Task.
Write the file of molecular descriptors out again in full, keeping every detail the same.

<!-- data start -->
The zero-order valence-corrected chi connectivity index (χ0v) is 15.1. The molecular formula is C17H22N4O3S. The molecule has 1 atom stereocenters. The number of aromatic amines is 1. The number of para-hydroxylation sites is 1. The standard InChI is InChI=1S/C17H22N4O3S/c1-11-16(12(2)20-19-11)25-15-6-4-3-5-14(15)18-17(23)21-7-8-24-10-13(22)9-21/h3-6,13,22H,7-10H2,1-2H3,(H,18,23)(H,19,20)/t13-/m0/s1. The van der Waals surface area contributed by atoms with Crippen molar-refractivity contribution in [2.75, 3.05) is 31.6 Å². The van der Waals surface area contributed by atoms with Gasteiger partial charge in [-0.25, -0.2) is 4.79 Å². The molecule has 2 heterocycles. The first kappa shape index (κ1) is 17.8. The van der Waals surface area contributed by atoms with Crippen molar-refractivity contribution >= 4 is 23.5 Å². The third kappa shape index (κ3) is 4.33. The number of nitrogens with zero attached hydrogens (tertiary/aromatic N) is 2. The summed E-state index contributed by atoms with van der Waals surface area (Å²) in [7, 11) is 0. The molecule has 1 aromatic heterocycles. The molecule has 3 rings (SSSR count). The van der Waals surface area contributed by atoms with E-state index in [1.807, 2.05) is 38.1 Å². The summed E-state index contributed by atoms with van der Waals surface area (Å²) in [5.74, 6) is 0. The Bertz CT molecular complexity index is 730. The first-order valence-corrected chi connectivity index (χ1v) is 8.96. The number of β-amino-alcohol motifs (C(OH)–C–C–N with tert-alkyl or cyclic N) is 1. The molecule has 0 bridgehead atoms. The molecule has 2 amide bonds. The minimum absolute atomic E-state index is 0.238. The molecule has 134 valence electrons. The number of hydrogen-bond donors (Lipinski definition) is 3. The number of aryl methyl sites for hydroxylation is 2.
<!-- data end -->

The zero-order valence-corrected chi connectivity index (χ0v) is 15.1. The molecular formula is C17H22N4O3S. The molecule has 1 atom stereocenters. The number of aromatic amines is 1. The number of para-hydroxylation sites is 1. The standard InChI is InChI=1S/C17H22N4O3S/c1-11-16(12(2)20-19-11)25-15-6-4-3-5-14(15)18-17(23)21-7-8-24-10-13(22)9-21/h3-6,13,22H,7-10H2,1-2H3,(H,18,23)(H,19,20)/t13-/m0/s1. The van der Waals surface area contributed by atoms with Crippen molar-refractivity contribution in [2.75, 3.05) is 31.6 Å². The van der Waals surface area contributed by atoms with Gasteiger partial charge in [-0.25, -0.2) is 4.79 Å². The molecule has 2 heterocycles. The first kappa shape index (κ1) is 17.8. The van der Waals surface area contributed by atoms with Crippen molar-refractivity contribution >= 4 is 23.5 Å². The third kappa shape index (κ3) is 4.33. The number of nitrogens with zero attached hydrogens (tertiary/aromatic N) is 2. The summed E-state index contributed by atoms with van der Waals surface area (Å²) in [7, 11) is 0. The molecule has 1 aromatic heterocycles. The molecule has 3 rings (SSSR count). The van der Waals surface area contributed by atoms with E-state index in [1.807, 2.05) is 38.1 Å². The summed E-state index contributed by atoms with van der Waals surface area (Å²) in [5.74, 6) is 0. The Bertz CT molecular complexity index is 730. The first-order valence-corrected chi connectivity index (χ1v) is 8.96. The number of β-amino-alcohol motifs (C(OH)–C–C–N with tert-alkyl or cyclic N) is 1. The molecule has 0 bridgehead atoms. The molecule has 2 amide bonds. The minimum absolute atomic E-state index is 0.238. The molecule has 134 valence electrons. The number of hydrogen-bond donors (Lipinski definition) is 3. The number of aryl methyl sites for hydroxylation is 2.